So, what question *did* we ask? Like a Facebook relationship status, it’s complicated. JavaScript’s double-equals equality operator has a fairly extensive set of rules that make it more difficult to use than the double-equals operator in other C-like languages.

What we’re really asking here is, “Is one instance of an empty array equal to another instance of an empty array?” In JavaScript, the answer is no, because when you’re comparing two instances *of the same type*, double-equals will return true if and only if they are the same instance. We’ve created two instances here, one on the left side of the operator, and one on the right side of the operator. They are not the same instance, so `[] == []`

evaluates to `false`

.

## WAT Number Two: Empty Array Equals Bang Empty Array

1 |
[] == ![] => true |

OK, now what is *this* nonsense?

Although I agree it’s pretty confusing, it’s not nonsense *if* you know the rules and *if* you apply them in the right order. Here, the bang operator binds more tightly than the double equals, so the first thing we have to do is evaluate `![]`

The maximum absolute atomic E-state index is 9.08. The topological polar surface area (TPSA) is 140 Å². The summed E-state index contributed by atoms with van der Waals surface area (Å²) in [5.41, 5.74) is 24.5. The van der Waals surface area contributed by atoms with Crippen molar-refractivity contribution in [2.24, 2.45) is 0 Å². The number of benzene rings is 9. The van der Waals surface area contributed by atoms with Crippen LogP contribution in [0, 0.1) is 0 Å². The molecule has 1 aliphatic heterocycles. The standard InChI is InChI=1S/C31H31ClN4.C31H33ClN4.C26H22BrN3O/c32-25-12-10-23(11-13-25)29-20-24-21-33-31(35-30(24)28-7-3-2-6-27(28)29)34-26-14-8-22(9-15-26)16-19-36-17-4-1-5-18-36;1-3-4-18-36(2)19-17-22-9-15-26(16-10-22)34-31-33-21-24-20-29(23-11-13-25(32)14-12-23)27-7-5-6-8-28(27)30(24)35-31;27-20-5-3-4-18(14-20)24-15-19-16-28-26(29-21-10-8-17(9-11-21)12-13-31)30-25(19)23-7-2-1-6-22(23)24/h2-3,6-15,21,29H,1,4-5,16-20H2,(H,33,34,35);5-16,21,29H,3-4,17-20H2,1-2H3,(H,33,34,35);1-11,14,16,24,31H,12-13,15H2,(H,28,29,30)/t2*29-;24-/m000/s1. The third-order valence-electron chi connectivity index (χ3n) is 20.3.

. It so happens that in JavaScript, the bang operator coerces whatever it’s applied to into a boolean value. An empty array, in JavaScript, is considered “truthy”, so when it’s coerced into a boolean, it becomes true, not false, and the bang operator converts the true into a false. Now the question looks more like this:

1 |
[] == false => true |

OK, but that *still* looks bizarre, right? We just said that an empty array was truthy, not falsy, and true certainly does not equal false!

But, like I said, double-equals is complicated. The rules say that when you’re comparing an Object on the left and a boolean on the right, you convert both sides to *numbers* (the same as applying the `Number()`

function), and re-run the comparison.

In JavaScript, `Number([]) => 0`

, and `Number(false) => 0`

, so now we have a new question:

1 |
0 == 0 => true |

That’s more like it. Yes, zero is equal to zero.

## WAT Number Three: Empty Array plus Empty Array Yields Empty String

1 |
[] + [] => '' |

This is actually fairly straight-forward once you understand that the addition operator in JavaScript only operates on two types: Strings and Numbers. We’re asking JavaScript to add two Arrays, which it doesn’t know how to do, so it coerces them both into Strings and then concatenates them together. Calling `[].toString()`

yields an empty string, and concatenating two empty strings together yields an empty string.

## WAT Number Four: Empty Array minus Empty Array Yields Zero

1 |
[] - [] => 0 |

This case is *very* similar to the previous case, except we’re using the minus operator instead of plus. Again, JavaScript doesn’t know how to subtract arrays, and while Strings can be concatenated with the plus operator, Strings don’t understand the minus operator at all, so JavaScript coerces both sides into Numbers for us, instead of Strings. If you call `Number([])`